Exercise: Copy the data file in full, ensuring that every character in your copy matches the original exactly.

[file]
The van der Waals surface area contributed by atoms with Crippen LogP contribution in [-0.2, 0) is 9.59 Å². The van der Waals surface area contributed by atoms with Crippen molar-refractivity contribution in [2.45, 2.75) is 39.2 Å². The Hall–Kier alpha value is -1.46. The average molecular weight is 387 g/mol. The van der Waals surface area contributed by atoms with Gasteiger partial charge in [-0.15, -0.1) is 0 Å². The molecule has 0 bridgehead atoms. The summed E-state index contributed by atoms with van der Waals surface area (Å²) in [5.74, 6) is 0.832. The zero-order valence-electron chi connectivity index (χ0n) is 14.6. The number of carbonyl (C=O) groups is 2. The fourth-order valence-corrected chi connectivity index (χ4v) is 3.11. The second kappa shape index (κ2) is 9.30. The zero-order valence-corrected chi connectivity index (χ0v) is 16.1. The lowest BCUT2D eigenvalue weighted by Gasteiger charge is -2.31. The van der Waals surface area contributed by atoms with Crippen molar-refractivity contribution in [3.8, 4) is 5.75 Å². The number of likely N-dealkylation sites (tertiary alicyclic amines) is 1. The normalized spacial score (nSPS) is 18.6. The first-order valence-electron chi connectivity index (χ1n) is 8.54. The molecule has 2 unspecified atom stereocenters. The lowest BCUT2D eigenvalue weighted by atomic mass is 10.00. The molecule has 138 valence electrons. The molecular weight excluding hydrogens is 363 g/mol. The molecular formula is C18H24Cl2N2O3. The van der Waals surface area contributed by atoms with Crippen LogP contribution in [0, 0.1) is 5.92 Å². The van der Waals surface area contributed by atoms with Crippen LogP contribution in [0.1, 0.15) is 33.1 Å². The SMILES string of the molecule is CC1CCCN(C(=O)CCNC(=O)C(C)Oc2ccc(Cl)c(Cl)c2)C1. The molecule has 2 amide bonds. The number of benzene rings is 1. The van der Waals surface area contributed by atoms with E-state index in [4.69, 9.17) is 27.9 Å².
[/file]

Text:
The van der Waals surface area contributed by atoms with Crippen LogP contribution in [-0.2, 0) is 9.59 Å². The van der Waals surface area contributed by atoms with Crippen molar-refractivity contribution in [2.45, 2.75) is 39.2 Å². The Hall–Kier alpha value is -1.46. The average molecular weight is 387 g/mol. The van der Waals surface area contributed by atoms with Gasteiger partial charge in [-0.15, -0.1) is 0 Å². The molecule has 0 bridgehead atoms. The summed E-state index contributed by atoms with van der Waals surface area (Å²) in [5.74, 6) is 0.832. The zero-order valence-electron chi connectivity index (χ0n) is 14.6. The number of carbonyl (C=O) groups is 2. The fourth-order valence-corrected chi connectivity index (χ4v) is 3.11. The second kappa shape index (κ2) is 9.30. The zero-order valence-corrected chi connectivity index (χ0v) is 16.1. The lowest BCUT2D eigenvalue weighted by Gasteiger charge is -2.31. The van der Waals surface area contributed by atoms with Crippen molar-refractivity contribution in [3.8, 4) is 5.75 Å². The number of likely N-dealkylation sites (tertiary alicyclic amines) is 1. The normalized spacial score (nSPS) is 18.6. The first-order valence-electron chi connectivity index (χ1n) is 8.54. The molecule has 2 unspecified atom stereocenters. The lowest BCUT2D eigenvalue weighted by atomic mass is 10.00. The molecule has 138 valence electrons. The molecular weight excluding hydrogens is 363 g/mol. The molecular formula is C18H24Cl2N2O3. The van der Waals surface area contributed by atoms with Crippen LogP contribution in [0, 0.1) is 5.92 Å². The van der Waals surface area contributed by atoms with Crippen LogP contribution in [0.1, 0.15) is 33.1 Å². The SMILES string of the molecule is CC1CCCN(C(=O)CCNC(=O)C(C)Oc2ccc(Cl)c(Cl)c2)C1. The molecule has 2 amide bonds. The number of benzene rings is 1. The van der Waals surface area contributed by atoms with E-state index in [4.69, 9.17) is 27.9 Å².